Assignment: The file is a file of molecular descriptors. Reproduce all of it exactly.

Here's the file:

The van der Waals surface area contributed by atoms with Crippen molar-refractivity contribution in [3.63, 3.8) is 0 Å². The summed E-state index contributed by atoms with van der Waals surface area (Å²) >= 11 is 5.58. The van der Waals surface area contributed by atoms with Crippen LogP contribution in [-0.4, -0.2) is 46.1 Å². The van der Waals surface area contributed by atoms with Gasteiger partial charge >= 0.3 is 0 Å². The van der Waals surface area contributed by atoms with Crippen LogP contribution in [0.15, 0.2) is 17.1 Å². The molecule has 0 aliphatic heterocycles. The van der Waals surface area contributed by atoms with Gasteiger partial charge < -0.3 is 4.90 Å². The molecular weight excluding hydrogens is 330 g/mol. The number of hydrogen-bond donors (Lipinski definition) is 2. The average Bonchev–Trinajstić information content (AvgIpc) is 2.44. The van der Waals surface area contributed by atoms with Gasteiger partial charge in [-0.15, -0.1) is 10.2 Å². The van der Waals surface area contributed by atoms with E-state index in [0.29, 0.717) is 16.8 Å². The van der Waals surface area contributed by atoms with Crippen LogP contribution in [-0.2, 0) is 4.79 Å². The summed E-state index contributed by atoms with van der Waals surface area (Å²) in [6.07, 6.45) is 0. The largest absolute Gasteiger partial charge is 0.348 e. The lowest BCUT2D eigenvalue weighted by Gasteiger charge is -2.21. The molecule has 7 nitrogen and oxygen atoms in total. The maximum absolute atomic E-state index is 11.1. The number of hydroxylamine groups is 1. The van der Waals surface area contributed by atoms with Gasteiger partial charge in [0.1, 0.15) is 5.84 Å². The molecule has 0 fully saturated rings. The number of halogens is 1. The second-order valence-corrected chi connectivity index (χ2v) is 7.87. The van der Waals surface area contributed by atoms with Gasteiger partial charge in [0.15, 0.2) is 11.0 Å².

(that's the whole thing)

The van der Waals surface area contributed by atoms with Crippen molar-refractivity contribution in [3.63, 3.8) is 0 Å². The summed E-state index contributed by atoms with van der Waals surface area (Å²) >= 11 is 5.58. The van der Waals surface area contributed by atoms with Crippen LogP contribution in [-0.4, -0.2) is 46.1 Å². The van der Waals surface area contributed by atoms with Gasteiger partial charge >= 0.3 is 0 Å². The van der Waals surface area contributed by atoms with Crippen LogP contribution in [0.15, 0.2) is 17.1 Å². The molecule has 0 aliphatic heterocycles. The van der Waals surface area contributed by atoms with Gasteiger partial charge < -0.3 is 4.90 Å². The molecular weight excluding hydrogens is 330 g/mol. The number of hydrogen-bond donors (Lipinski definition) is 2. The average Bonchev–Trinajstić information content (AvgIpc) is 2.44. The van der Waals surface area contributed by atoms with Gasteiger partial charge in [-0.15, -0.1) is 10.2 Å². The van der Waals surface area contributed by atoms with E-state index in [0.29, 0.717) is 16.8 Å². The van der Waals surface area contributed by atoms with Crippen LogP contribution in [-0.2, 0) is 4.79 Å². The summed E-state index contributed by atoms with van der Waals surface area (Å²) in [6.07, 6.45) is 0. The largest absolute Gasteiger partial charge is 0.348 e. The lowest BCUT2D eigenvalue weighted by Gasteiger charge is -2.21. The molecule has 7 nitrogen and oxygen atoms in total. The maximum absolute atomic E-state index is 11.1. The number of hydroxylamine groups is 1. The van der Waals surface area contributed by atoms with Gasteiger partial charge in [0.1, 0.15) is 5.84 Å². The molecule has 0 fully saturated rings. The number of halogens is 1. The second-order valence-corrected chi connectivity index (χ2v) is 7.87. The van der Waals surface area contributed by atoms with Gasteiger partial charge in [0.15, 0.2) is 11.0 Å².